In recent years, if American medicine has taught us anything, it’s that there is a pill for everything. Can’t fall asleep At night? Try this one. Can’t seem to get enough done during the day? Give this one a shot.
The media airways are inundated with snake oil pitching. Underneath a beautiful montage of happy people doing happy things, there is the rapid-fire delivery of the price you might pay for this miracle cure…
- Breathing difficulties
- Increased heart rate
- Decreased heart rate
- Inability to find car keys
- Uncontrollable flatulence
- Fatal diarrhea
After hearing these commercials, I wonder how many people choose not to take the medicine preferring to deal with the problem they have rather than taking on more problems trying to fix it.
Another potential side effect of many medications is a loss of motor skill, a condition that can lead to a loss in motoring skills. In their search for relief, many people do not stop to consider the fact that a prescription medication can affect their ability to drive. A car is a pretty heavy piece of machinery, so, if you can’t pick yours up, don’t take a medication warning against operation against it.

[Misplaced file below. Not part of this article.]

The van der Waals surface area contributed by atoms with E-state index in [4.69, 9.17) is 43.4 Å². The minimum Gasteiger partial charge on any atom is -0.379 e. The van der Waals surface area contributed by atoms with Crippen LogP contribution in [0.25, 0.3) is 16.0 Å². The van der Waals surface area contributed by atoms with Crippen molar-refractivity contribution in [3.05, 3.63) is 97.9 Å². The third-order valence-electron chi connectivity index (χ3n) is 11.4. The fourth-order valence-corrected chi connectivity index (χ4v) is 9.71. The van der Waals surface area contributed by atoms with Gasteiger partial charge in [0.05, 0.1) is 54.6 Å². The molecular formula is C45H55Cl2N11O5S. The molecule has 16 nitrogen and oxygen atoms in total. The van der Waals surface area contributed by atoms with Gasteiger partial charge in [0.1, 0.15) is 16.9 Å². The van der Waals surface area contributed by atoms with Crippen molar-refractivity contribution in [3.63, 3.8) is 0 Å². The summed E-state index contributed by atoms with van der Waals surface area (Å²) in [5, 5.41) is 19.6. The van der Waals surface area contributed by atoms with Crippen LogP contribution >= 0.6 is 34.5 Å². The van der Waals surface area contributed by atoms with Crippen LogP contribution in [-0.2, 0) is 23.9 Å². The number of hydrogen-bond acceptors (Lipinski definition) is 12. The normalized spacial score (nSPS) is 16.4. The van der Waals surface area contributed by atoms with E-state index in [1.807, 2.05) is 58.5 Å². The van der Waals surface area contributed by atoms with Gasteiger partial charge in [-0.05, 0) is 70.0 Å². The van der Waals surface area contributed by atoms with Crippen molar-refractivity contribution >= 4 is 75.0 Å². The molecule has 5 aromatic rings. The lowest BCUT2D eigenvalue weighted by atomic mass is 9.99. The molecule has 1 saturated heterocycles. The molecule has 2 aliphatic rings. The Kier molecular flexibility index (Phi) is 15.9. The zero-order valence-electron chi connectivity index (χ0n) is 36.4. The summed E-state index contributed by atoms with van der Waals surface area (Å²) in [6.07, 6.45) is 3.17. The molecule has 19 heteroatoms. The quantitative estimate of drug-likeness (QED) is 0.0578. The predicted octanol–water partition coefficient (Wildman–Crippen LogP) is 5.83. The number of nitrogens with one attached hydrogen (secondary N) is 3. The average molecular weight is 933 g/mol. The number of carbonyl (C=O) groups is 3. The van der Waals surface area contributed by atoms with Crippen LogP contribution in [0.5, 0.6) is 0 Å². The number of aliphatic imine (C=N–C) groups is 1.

I’d Never Drive After Drinking
And, thankfully, most other people wouldn’t either. However, many drivers wouldn’t think twice about jumping behind the wheel after downing a couple of allergy pills or a swig of cough syrup. Prescription meds are a different animal than alcohol. A careful and experienced social drinker has learned over time how alcohol might affect them. People don’t have the benefit of that type of track record with a new prescription. When someone is taking a medication, their primary goal is to feel better, not to evaluate how it affects their driving ability.
How Do I Say This?
Pharmaceutical companies walk a fine line when it comes to labeling their products. Legally they must inform consumers about potential dangers but phrase it in such a way that their products will still be purchased. Vague statements like “May cause drowsiness” meet the minimum requirement of truthful labeling, but what exactly does that mean?
When Spring Is in the Air
As we tumble headlong into “seasonal allergy” season, it is difficult for those who suffer just to get to the car. The neighborhood fairly hums with the sound of lawnmowers and weed eaters making it nearly impossible to make it from the front door to the car without stirring up the sniffles. This is the time of year when many people can’t make it through the day without the help of an antihistamine. Both over-the-counter and prescription versions of these little marbles are high on the list of those meds that “may cause drowsiness,” so you may want to try one on the day you don’t have to drive.
If you are starting a regimen of a new prescription, take special care and be advised that many medications can interact with alcohol, multiplying the effects of both. Alternately, if you are not currently on medication, be particularly vigilant for other drivers who may be relying on medication to get them through the spring.